How the Other Half Lives: Studies Among the Tenements of New York (1890) was a pioneering work of photojournalism by Jacob Riis, documenting the squalid living conditions in New York City slums in the 1880s. It served as a basis for future muckraking journalism by exposing the slums to New York City’s upper and middle class.
During the 1880s upper- and middle-class society were unaware of the dangerous conditions in the slums among the poor immigrants. Jacob Riis, an immigrant himself who could not originally find work, hoped to expose the squalor of the 19th century Lower East Side neighborhood in Manhattan. After a successful career as a police reporter he decided to publish a photojournal documenting these conditions using graphic descriptions, sketches, photographs, and statistics. Riis blamed the apathy of the monied for the condition of the New York slums, and assumed that as people were made more aware of these conditions they would be more apt to help eradicate them.
How the Other Half Lives: Studies Among the Tenements of New York emerged as a result, featuring fifteen halftone images and forty-three drawings based on photographs. This photojournal directly blamed crowded, unsanitary tenements as the cause of crime and moral decay. By modern standards, Riis’s intention was conservative, targeting the wealthy as a source for tenement construction rather than calling for government intervention. He hoped that the combination of charity and plea for private investors to take less profit when building tenements would provide adequate lodgings.
Due to the recent invention of flash photography, Riis was able to capture the unlit areas of tenements, which helped him expose wretched working and living conditions. This unveiled a new perspective of nightlife in dark places that were often not even lit by streetlight, much less seen by the average New Yorker. The harsh white light from magnesium flash powder caused a look of shock to register on the faces of those photographed and came to stand for candid and objective photography.
Riis gained credibility from this signature flash lighting and due to the spontaneous look of the newly introduced snapshot. However, not all Riis’s photographs were spontaneous: his images of street children show them obviously feigning sleep. Like many social observers of the time, Riis also implicitly divided the poor into two categories: undeserving and deserving. Women and small children often fit into the first category, and unemployed and criminally inclined men in the second.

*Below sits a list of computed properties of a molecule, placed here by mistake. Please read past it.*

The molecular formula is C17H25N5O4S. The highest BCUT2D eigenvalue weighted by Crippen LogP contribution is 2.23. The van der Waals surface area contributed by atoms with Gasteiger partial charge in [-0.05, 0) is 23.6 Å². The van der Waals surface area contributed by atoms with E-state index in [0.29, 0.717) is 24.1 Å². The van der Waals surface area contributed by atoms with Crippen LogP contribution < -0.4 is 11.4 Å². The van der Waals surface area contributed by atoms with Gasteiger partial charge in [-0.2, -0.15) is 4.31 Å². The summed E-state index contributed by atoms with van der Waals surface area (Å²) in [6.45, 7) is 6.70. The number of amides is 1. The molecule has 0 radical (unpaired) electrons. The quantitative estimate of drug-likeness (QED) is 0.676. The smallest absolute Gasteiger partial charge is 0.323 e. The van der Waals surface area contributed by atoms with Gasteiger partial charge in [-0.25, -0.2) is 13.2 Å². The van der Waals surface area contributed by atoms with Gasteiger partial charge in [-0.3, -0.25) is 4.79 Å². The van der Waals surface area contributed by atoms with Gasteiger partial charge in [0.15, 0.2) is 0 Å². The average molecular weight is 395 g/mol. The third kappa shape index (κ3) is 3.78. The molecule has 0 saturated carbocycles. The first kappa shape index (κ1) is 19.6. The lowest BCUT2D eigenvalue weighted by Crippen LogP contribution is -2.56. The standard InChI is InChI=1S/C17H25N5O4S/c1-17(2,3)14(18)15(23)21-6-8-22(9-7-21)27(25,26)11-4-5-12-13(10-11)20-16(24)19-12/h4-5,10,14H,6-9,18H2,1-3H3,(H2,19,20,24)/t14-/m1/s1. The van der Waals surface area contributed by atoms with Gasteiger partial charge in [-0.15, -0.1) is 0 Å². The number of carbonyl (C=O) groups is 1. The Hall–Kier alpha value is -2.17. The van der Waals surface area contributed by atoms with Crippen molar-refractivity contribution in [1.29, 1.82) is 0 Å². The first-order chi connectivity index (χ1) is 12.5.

How the Other Half Lives: Studies Among the Tenements of New York explained not only the living conditions in New York slums, but also the sweatshops run in some tenements paying its workers only a few cents a day. The book explains the plight of working children; they would work in factories and at other jobs. Some children became garment workers and newsies (newsboys). The book gave all who read it a better idea of the plights of the less fortunate in New York.
How The Other Half Lives, along with other works of Riis, were greatly influenced by the reporting of Charles Dickens, whom Riis greatly admired for his stories of London’s poor. Much of Riis’s writing style is similar to Dicken’s, who used first-person encounters to expose the “other half.” Riis, however, often wrote with a sense of righteousness that is lacking in his British counterpart.
The work of Danish-immigrant reporter Riis, How the Other Half Lives led to wider public knowledge and sympathy for slum residents. However, Riis was also criticized for the methods he used in creating his photographic exposé. For example, he illegally entered private residences and accidentally started fires using primitive flash photography in the confined quarters of extremely flammable tenement structures.
Riis's writing also reflects many of the prejudices of the time; he spends entire chapters characterizing and negatively portraying the Chinese, Jews, Italians, and Irish of the tenement district. Riis’ middle class and Protestant backgrounds weighed heavily in his presentation. It instilled a strong capitalist idealism; while he pitied certain poor examined as worthy, others he viewed with contempt. According to Riis, certain races were doomed to failure, as certain lifestyles caused families’ hardships.
An example of Riis's ubiquitous ethnic stereotyping is seen in his analysis of how various immigrant groups master the English language: "Unlike the German, who begins learning English the day he lands as a matter of duty, or the Polish Jew, who takes it up as soon as he is able as an investment, the Italian learns slowly, if at all.
It is worth bearing in mind here that Riis was writing for a specific audience, and was therefore playing upon the biases of that audience. Even in his most racially insensitive passages, he still writes with a genuine sympathy for his subjects.
How The Other Half Lives, as the preface to the Dover edition states, "quickly became a landmark in the annals of social reform." Riis documents the filth, disease, exploitation, and overcrowding that characterized the experience of more than one million immigrants. He helped push tenement reform to the front of New York's political agenda, and prompted then-Police Commissioner Theodore Roosevelt to close down the police-run poor houses. Roosevelt later called Riis "the most useful citizen of New York".
Riis argued for better housing, adequate lighting and sanitation, and the construction of city parks and playgrounds. He portrayed middle-class and upper-class citizens as benefactors and encouraged them to take an active role in defining and shaping their communities. As a result, awareness of the situation of the poor caused those with the ability to help to be roused from their lethargy, inspiring, among other reforms, the New Law Tenement.